Use Deicing Salts with Care
by Don Janssen, Extension Educator
Certainly deicing salts are an important part of winter travel safety for roads and sidewalks. Keep in mind, however, that deicing salts also pose an environmental threat when they move off-target, such as by plowing or runoff. Among the problems is damage to vegetation.
Trees, shrubs, lawns, and other landscape plantings can be damaged by deicing salts accumulating in the soil, either deposited directly from plowing or through runoff as snow melts in spring. Diagnosing salt damage sometimes is difficult. General decline of plants can be due to a variety of factors. Location near sidewalks, roadways, and parking lots may be an indication that salts are involved, however.
As salts accumulate, plants take up chloride, which causes problems leading to dieback and decline. In addition, sodium from salts may destroy soil structure, causing more plant problems. Most damage will occur within 30 feet of the roadway or parking lot.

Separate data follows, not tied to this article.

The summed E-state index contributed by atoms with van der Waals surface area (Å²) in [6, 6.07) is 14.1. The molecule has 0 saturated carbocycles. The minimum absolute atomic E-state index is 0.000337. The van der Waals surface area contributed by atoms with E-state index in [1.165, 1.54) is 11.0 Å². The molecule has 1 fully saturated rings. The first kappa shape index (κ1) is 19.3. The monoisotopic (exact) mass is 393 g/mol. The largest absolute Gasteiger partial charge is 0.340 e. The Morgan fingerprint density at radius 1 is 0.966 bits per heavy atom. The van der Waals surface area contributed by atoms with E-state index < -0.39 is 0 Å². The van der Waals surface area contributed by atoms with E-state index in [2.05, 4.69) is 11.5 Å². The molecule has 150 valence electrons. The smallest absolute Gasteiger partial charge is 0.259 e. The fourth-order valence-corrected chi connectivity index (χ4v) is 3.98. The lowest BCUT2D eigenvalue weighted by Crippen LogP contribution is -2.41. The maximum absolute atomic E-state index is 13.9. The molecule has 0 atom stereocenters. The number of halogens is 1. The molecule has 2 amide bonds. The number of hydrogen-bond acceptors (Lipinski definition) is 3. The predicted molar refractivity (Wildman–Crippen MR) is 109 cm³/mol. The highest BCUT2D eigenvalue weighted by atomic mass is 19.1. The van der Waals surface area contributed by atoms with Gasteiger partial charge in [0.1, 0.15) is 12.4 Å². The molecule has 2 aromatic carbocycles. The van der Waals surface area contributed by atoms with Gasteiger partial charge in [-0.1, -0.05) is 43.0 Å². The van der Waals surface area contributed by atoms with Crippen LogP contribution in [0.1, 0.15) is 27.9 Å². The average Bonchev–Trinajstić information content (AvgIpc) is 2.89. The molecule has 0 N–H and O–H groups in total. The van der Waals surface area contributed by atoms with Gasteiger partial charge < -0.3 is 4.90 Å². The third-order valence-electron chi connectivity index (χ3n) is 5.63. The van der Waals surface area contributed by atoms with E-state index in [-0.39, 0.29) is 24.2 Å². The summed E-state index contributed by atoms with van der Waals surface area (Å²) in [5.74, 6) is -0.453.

Salt damage depends on a variety of factors, including type and amount of salt, timing of application and species of plants. Sodium chloride, although cheaper, is more damaging to plants than sources such as calcium chloride. Only apply the amount of salt needed to do the job. Mix salt with sand (for traction). Try to shovel or plow before salting. Also, when deciding where to pile snow, note where melting snow will drain and what vegetation may be affected.
Applying gypsum to lawns is sometimes suggested to counteract the salt, but soil drainage needs to be good. Typical turf areas near roads, sidewalks, and parking lots are usually on compacted soils, which have poor drainage, limiting the effectiveness of the gypsum.
Trees can be damaged by salt spray along roadways with high speed traffic. Evergreens will show browning of foliage, while deciduous trees often show a clumping of twigs called witches brooms. This is due to buds being killed by salts settling on the branches. Temporary screening may help prevent damage. Also be aware of areas prone to salt spray when choosing plant material for these sites so salt-sensitive species are not used.
University of Nebraska-Lincoln Extension in Lancaster County is your on-line yard and garden educational resource. The information on this Web site is valid for residents of southeastern Nebraska. It may or may not apply in your area. If you live outside southeastern Nebraska, visit your local Extension office